Duster might just be the most famous SUV you’ve never heard of
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2020 Renault Duster
- Comes with a great reputation
- Impressive execution of CVT
- Comfort-oriented chassis works well in NZ
- No cheaper than established rivals
- Low-quality cabin
- No AWD option for now
It’s rare for a budget new car to also have something close to a cult following, but you could argue the Duster is one of them.
It’s new to New Zealand, but the Duster compact SUV has been around for over a decade and two million sales. On paper it fits the mould of an urban SUV, but its reputation is really built on comfort, durability and practicality in countries where road conditions are demanding: it’s a highly regarded machine in India and Morocco, for example.
Built in Romania, Duster is a “Dacia” in most markets, but for right-hand drive the brand of parent company Renault is favoured. So NZ joins South Africa in having a “Renault Duster”.
For now there’s just one model for Kiwi consumption: a 1.6-litre petrol automatic with front-drive (although an AWD model is under evaluation). There's also a cute-ute version, the Oroch, on the way.
At a launch price of $27,990 the Duster is not a whole lot cheaper than the obvious competition. The Kia Seltos, Mitsubishi ASX and Suzuki Vitara all open in the same pricing ballpark and of course they are well-established names.
Renault counters with the Duster’s generous dimensions for the class (4.3m long, 445l boot), some nice technology touches (more about that in a minute) and low total cost of ownership. Fuel consumption is 6.9l/100km and service intervals are stretched right out to 30,000km/12 months, with the first service capped at $340.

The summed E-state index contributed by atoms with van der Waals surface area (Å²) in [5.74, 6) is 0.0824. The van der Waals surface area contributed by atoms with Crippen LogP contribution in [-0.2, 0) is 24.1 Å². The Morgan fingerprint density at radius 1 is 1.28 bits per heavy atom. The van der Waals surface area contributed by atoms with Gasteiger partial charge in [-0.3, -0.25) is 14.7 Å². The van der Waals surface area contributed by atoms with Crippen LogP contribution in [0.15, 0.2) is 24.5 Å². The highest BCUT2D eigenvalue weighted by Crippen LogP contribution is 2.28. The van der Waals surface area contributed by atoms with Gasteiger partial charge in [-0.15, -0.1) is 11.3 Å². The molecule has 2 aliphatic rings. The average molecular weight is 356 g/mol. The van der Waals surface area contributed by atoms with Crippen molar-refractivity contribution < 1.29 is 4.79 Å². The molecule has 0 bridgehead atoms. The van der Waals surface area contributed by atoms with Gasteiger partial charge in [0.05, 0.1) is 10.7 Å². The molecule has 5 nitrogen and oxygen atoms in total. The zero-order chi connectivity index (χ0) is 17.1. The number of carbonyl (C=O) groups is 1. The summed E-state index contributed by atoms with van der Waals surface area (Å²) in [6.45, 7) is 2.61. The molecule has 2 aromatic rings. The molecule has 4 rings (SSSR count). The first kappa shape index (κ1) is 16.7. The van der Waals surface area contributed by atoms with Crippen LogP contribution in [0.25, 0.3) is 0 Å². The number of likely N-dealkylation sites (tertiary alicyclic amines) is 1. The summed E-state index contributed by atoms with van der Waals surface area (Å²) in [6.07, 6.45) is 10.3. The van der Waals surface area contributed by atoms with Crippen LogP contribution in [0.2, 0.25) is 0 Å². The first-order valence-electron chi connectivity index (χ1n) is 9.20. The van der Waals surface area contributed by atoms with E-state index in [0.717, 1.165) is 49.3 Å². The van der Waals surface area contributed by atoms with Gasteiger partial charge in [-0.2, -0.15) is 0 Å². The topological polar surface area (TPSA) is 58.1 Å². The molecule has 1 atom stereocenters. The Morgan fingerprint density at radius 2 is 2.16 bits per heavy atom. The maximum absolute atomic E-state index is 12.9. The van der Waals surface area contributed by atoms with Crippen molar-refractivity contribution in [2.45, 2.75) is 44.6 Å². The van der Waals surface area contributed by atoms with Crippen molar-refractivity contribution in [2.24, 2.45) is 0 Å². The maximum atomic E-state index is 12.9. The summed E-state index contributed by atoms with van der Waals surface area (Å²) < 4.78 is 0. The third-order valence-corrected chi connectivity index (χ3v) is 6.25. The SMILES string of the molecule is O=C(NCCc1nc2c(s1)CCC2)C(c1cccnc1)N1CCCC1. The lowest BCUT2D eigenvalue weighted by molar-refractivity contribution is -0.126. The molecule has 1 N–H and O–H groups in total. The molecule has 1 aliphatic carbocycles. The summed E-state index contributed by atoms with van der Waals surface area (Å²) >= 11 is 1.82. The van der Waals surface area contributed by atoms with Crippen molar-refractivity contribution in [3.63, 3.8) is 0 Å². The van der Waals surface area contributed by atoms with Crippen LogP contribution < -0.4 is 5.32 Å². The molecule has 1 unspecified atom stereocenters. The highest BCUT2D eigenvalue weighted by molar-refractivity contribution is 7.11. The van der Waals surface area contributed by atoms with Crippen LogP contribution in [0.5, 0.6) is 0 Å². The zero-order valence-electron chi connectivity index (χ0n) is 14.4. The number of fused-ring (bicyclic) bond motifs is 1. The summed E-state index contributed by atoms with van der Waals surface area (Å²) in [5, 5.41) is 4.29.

It’s not a vehicle that will necessarily sell on showroom appeal. It’s cute on the outside and spacious on the inside, but the cabin is finished in dour black plastic with very few soft-touch surfaces, there’s the odd bit of ill-fitting trim and the infotainment system is a lower-end Renault unit with a modest 7in touch screen. The USB port for phone projection is above the screen, which means the cord hangs down over it to the tray where you have to put your phone. It’s not exactly strong on detail.
The appeal is in the driving. The 1.6-litre Renault engine is no powerhouse, but it’s eager and even has an engagingly thrummy sound. The Continuously Variable Transmission (CVT) is often a red flag in a budget car, but the Duster’s is sprightly and in hard driving steps up and down even in normal mode (well, there isn’t actually a sport mode). It feels really similar to a conventional automatic, while retaining the smoothness/economy advantages of CVT in gentle urban driving.
Canterbury | Christchurch
$128.99 p/w $515.95 p/m
Waikato | Hamilton
$402.94 p/w $1,611.75 p/m
Waikato | Hamilton
$322.27 p/w $1,289.07 p/m
Duster differs most from the urban SUV crowd in its chassis. It’s designed for rough-road driving, hence the generous 210mm ground clearance and squishy suspension. That also makes it a really comfort-oriented machine for Kiwi road driving, but the French influence shows through in the way it handles. There’s lots of body roll, but it’s also tenacious and well-controlled. Not the least bit sporty, but nicely balanced and quite a lot of fun. It helps that it's a featherweight: just 1262kg.
The Duster-aware probably won’t need the sales pitch. For those that have never heard of one, Renault NZ hopes value for money will be the key. While quality may be merely average compared with the Japanese and Korean competition, durability is well-proven and it should also be very cheap to run - especially for business users, who can even have the Duster as a two-seat van thanks to a few interior tweaks from Renault NZ.
A few surprise-and-delight specification items also sweeten the deal: Duster comes as standard with integrated sat-nav (handy for rural areas where Apple CarPlay and Android Auto lose their connection), multi-view parking camera, rear parking sensors and Blind Spot Monitoring (BSM).
And you can accessorise away if you choose: Renault offers factory nudge bars, side steps, interior liners, roof boxes and bike racks.
The dealer network has also been extensively refreshed. Eighteen months ago, Renault only had five dealers; now there are 16 and four service agents. All but two are new to the brand – five former Holden dealers.
2020 RENAULT DUSTER
ENGINE: 1.6-litre petrol four
GEARBOX: Continuously variable transmission, FWD